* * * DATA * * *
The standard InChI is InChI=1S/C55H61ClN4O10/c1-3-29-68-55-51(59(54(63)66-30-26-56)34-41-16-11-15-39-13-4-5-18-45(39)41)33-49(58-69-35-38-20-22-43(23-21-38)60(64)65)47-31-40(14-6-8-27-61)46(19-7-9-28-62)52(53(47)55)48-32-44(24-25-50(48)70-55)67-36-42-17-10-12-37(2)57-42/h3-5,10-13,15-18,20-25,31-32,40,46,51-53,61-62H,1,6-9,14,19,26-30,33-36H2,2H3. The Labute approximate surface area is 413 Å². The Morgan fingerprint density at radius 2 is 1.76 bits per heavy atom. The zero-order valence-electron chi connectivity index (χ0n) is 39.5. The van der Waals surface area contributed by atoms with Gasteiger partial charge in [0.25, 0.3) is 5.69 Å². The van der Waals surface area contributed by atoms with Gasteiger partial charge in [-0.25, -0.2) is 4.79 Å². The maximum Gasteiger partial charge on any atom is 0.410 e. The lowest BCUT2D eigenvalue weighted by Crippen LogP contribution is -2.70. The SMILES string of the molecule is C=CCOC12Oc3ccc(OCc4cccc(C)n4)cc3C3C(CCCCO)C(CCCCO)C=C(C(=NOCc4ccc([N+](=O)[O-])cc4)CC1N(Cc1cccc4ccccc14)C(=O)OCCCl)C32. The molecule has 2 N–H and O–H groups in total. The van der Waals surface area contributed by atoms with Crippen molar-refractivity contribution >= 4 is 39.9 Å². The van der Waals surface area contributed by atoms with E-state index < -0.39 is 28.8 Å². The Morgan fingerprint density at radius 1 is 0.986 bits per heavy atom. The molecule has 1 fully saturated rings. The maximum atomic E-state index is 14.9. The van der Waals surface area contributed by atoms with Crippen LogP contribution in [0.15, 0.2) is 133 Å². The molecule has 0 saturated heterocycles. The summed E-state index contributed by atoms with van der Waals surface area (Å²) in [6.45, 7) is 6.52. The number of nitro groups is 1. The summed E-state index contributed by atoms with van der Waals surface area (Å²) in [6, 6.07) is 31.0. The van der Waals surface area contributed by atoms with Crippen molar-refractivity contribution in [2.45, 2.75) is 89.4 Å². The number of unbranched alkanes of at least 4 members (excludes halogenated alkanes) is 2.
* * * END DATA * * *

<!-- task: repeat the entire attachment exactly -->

The standard InChI is InChI=1S/C55H61ClN4O10/c1-3-29-68-55-51(59(54(63)66-30-26-56)34-41-16-11-15-39-13-4-5-18-45(39)41)33-49(58-69-35-38-20-22-43(23-21-38)60(64)65)47-31-40(14-6-8-27-61)46(19-7-9-28-62)52(53(47)55)48-32-44(24-25-50(48)70-55)67-36-42-17-10-12-37(2)57-42/h3-5,10-13,15-18,20-25,31-32,40,46,51-53,61-62H,1,6-9,14,19,26-30,33-36H2,2H3. The Labute approximate surface area is 413 Å². The Morgan fingerprint density at radius 2 is 1.76 bits per heavy atom. The zero-order valence-electron chi connectivity index (χ0n) is 39.5. The van der Waals surface area contributed by atoms with Gasteiger partial charge in [0.25, 0.3) is 5.69 Å². The van der Waals surface area contributed by atoms with Gasteiger partial charge in [-0.25, -0.2) is 4.79 Å². The maximum Gasteiger partial charge on any atom is 0.410 e. The lowest BCUT2D eigenvalue weighted by Crippen LogP contribution is -2.70. The SMILES string of the molecule is C=CCOC12Oc3ccc(OCc4cccc(C)n4)cc3C3C(CCCCO)C(CCCCO)C=C(C(=NOCc4ccc([N+](=O)[O-])cc4)CC1N(Cc1cccc4ccccc14)C(=O)OCCCl)C32. The molecule has 2 N–H and O–H groups in total. The van der Waals surface area contributed by atoms with Crippen molar-refractivity contribution >= 4 is 39.9 Å². The van der Waals surface area contributed by atoms with E-state index < -0.39 is 28.8 Å². The Morgan fingerprint density at radius 1 is 0.986 bits per heavy atom. The molecule has 1 fully saturated rings. The maximum atomic E-state index is 14.9. The van der Waals surface area contributed by atoms with Crippen LogP contribution in [0.15, 0.2) is 133 Å². The molecule has 0 saturated heterocycles. The summed E-state index contributed by atoms with van der Waals surface area (Å²) in [6.45, 7) is 6.52. The number of nitro groups is 1. The summed E-state index contributed by atoms with van der Waals surface area (Å²) in [6, 6.07) is 31.0. The van der Waals surface area contributed by atoms with Crippen molar-refractivity contribution in [2.45, 2.75) is 89.4 Å². The number of unbranched alkanes of at least 4 members (excludes halogenated alkanes) is 2.